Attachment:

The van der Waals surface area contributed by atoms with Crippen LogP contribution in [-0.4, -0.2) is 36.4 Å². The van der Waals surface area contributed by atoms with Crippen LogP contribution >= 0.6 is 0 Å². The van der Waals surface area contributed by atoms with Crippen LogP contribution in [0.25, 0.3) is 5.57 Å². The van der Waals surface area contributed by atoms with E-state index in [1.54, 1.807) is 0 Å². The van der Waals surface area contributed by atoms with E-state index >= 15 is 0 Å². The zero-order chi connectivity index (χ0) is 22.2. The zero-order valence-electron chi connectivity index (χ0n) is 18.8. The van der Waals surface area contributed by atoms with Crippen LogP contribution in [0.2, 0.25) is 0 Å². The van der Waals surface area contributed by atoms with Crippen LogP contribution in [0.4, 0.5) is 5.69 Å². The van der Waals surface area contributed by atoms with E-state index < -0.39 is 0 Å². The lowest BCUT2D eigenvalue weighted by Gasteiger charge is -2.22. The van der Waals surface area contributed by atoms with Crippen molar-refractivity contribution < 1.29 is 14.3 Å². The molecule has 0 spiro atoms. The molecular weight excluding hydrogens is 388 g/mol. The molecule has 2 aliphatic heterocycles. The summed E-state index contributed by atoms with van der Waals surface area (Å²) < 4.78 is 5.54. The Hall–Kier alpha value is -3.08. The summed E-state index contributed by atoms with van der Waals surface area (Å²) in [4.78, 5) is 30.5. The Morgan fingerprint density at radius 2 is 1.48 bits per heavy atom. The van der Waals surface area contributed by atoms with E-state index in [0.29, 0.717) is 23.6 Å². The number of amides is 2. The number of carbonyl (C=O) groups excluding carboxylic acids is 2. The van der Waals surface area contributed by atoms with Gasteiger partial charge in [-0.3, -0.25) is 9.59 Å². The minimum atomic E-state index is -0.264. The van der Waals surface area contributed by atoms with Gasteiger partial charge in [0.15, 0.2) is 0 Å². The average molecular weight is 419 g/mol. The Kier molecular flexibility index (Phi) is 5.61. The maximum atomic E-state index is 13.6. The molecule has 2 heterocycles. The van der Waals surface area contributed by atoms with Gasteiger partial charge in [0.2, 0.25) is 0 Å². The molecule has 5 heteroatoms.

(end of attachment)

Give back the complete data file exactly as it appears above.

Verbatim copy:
The van der Waals surface area contributed by atoms with Crippen LogP contribution in [-0.4, -0.2) is 36.4 Å². The van der Waals surface area contributed by atoms with Crippen LogP contribution >= 0.6 is 0 Å². The van der Waals surface area contributed by atoms with Crippen LogP contribution in [0.25, 0.3) is 5.57 Å². The van der Waals surface area contributed by atoms with E-state index in [1.54, 1.807) is 0 Å². The van der Waals surface area contributed by atoms with E-state index >= 15 is 0 Å². The zero-order chi connectivity index (χ0) is 22.2. The zero-order valence-electron chi connectivity index (χ0n) is 18.8. The van der Waals surface area contributed by atoms with Crippen LogP contribution in [0.2, 0.25) is 0 Å². The van der Waals surface area contributed by atoms with Crippen LogP contribution in [0.4, 0.5) is 5.69 Å². The van der Waals surface area contributed by atoms with E-state index < -0.39 is 0 Å². The lowest BCUT2D eigenvalue weighted by Gasteiger charge is -2.22. The van der Waals surface area contributed by atoms with Crippen molar-refractivity contribution < 1.29 is 14.3 Å². The molecule has 0 spiro atoms. The molecular weight excluding hydrogens is 388 g/mol. The molecule has 2 aliphatic heterocycles. The summed E-state index contributed by atoms with van der Waals surface area (Å²) < 4.78 is 5.54. The Hall–Kier alpha value is -3.08. The summed E-state index contributed by atoms with van der Waals surface area (Å²) in [4.78, 5) is 30.5. The Morgan fingerprint density at radius 2 is 1.48 bits per heavy atom. The van der Waals surface area contributed by atoms with E-state index in [0.29, 0.717) is 23.6 Å². The number of amides is 2. The number of carbonyl (C=O) groups excluding carboxylic acids is 2. The van der Waals surface area contributed by atoms with Gasteiger partial charge in [-0.3, -0.25) is 9.59 Å². The minimum atomic E-state index is -0.264. The van der Waals surface area contributed by atoms with Gasteiger partial charge in [0.15, 0.2) is 0 Å². The average molecular weight is 419 g/mol. The Kier molecular flexibility index (Phi) is 5.61. The maximum atomic E-state index is 13.6. The molecule has 2 heterocycles. The van der Waals surface area contributed by atoms with Gasteiger partial charge in [0.2, 0.25) is 0 Å². The molecule has 5 heteroatoms.